Scientists Develop Artificial Cells That Can Help Treat Diabetes
Diabetes is one of the leading lifestyle diseases that is affecting a large number of young adults. Sedentary lifestyle, unhealthy diet and lack of exercises are a few of the major causes for increasing number of diabetes cases.
With proper diagnosis, treatment and medication diabetes can be controlled. So for those suffering from diabetes, here is some useful piece of information.
Scientists have developed smart artificial cells that could help manage diabetes without painful and frequent injections, by automatically releasing insulin into the bloodstream when glucose levels rise.
How The System Works?
The “artificial beta cells” (ABCs) mimic the functions of the body’s natural glucose-controllers, the insulin-secreting beta cells of the pancreas.
The loss or dysfunction of these cells causes type 1 diabetes and many cases of type 2 diabetes. The idea is that the ABCs could be subcutaneously inserted into patients, which would be replaced every few days, or by a painless and disposable skin patch.
A single injection of the ABCs into diabetic mice lacking beta cells quickly normalised the animals’ blood glucose levels and kept those levels normal for up to five days.
“Our plan now is to further optimise and test these synthetic cells in larger animals, develop a skin patch delivery system for them, and ultimately test them in people with diabetes,” said Zhen Gu, a professor at the University of North Carolina (UNC) in the US. Millions of people use insulin as a diabetes treatment, either by injection or a mechanical pump.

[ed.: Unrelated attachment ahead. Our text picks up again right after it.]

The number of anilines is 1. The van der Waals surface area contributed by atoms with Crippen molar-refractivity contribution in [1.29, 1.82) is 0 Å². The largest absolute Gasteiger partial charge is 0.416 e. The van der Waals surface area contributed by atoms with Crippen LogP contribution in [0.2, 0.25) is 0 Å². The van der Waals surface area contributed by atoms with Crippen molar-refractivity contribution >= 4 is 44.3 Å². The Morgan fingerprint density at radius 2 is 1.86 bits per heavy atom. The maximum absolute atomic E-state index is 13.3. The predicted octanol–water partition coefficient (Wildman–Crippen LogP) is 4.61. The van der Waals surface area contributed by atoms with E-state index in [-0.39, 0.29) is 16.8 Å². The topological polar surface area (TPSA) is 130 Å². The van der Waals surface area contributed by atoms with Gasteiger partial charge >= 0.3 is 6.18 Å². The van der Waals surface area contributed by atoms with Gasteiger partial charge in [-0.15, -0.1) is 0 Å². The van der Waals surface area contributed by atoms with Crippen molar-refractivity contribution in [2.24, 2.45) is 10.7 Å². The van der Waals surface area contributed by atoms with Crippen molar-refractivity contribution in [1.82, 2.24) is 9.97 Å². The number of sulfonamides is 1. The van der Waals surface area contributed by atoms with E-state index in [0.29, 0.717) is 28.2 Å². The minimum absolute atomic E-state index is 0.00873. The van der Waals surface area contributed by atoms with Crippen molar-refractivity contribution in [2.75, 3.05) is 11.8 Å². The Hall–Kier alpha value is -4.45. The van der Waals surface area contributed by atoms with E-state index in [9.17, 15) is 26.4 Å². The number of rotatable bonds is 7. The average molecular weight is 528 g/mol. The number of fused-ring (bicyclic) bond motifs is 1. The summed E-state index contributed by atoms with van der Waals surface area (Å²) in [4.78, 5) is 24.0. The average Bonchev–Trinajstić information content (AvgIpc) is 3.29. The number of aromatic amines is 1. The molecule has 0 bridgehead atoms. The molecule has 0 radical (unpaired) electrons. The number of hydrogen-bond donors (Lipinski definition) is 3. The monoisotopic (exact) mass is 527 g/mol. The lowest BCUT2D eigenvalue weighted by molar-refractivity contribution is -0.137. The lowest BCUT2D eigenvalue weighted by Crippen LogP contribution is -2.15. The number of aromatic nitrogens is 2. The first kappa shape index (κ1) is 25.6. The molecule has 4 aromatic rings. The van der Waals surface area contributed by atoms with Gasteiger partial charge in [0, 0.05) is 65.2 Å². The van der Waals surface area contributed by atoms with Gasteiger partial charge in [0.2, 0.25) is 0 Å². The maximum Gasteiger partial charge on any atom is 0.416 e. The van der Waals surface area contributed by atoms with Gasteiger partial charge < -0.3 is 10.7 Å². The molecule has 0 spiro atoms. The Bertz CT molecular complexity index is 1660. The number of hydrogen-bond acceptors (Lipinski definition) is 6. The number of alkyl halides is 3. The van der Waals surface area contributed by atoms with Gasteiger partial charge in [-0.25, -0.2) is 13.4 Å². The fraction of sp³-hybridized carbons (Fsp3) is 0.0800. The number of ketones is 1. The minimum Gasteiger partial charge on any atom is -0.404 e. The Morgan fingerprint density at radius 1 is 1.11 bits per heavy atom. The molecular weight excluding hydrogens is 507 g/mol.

So far, delivering insulin in pill form has been challenging because it is a large molecule that would be destroyed by digestive enzymes and acids before it could reach the bloodstream.
The major problem with current insulin treatments, however, is that they can not control blood glucose levels automatically and efficiently, as normal insulin-secreting pancreatic cells do. Transplants of pancreatic cells can solve that problem in some cases.
However, such cell transplants are expensive, require donor cells that are often in short supply, require immune-suppressing drugs, and often fail due to the destruction of the transplanted cells. Researchers, including those from North Carolina State University (NC State), adopted a particularly ambitious approach: making artificial cells that do what natural pancreatic beta cells do.
The ABCs are constructed with a simplified version of a normal cell’s two-layered lipid membrane. The key innovation is what these cells contain: specially designed, insulin-stuffed vesicles. A rise in blood glucose levels leads to chemical changes in the vesicle coating, causing the vesicles to start fusing with the ABC’s outer membrane – thus releasing the insulin payloads.
“This is the first demonstration using such a vesicle fusion process for delivering insulin that employs insulin- containing vesicles like those found in a beta cell and can reproduce the beta cell’s functions in sensing glucose and responding with insulin ‘secretion’,” said Zhaowei Chen, postdoctoral researcher in Gu’s lab.
The ABCs showed a rapid responsiveness to excess glucose levels in lab-dish tests and in diabetic mice without beta cells.
(With Agency Inputs)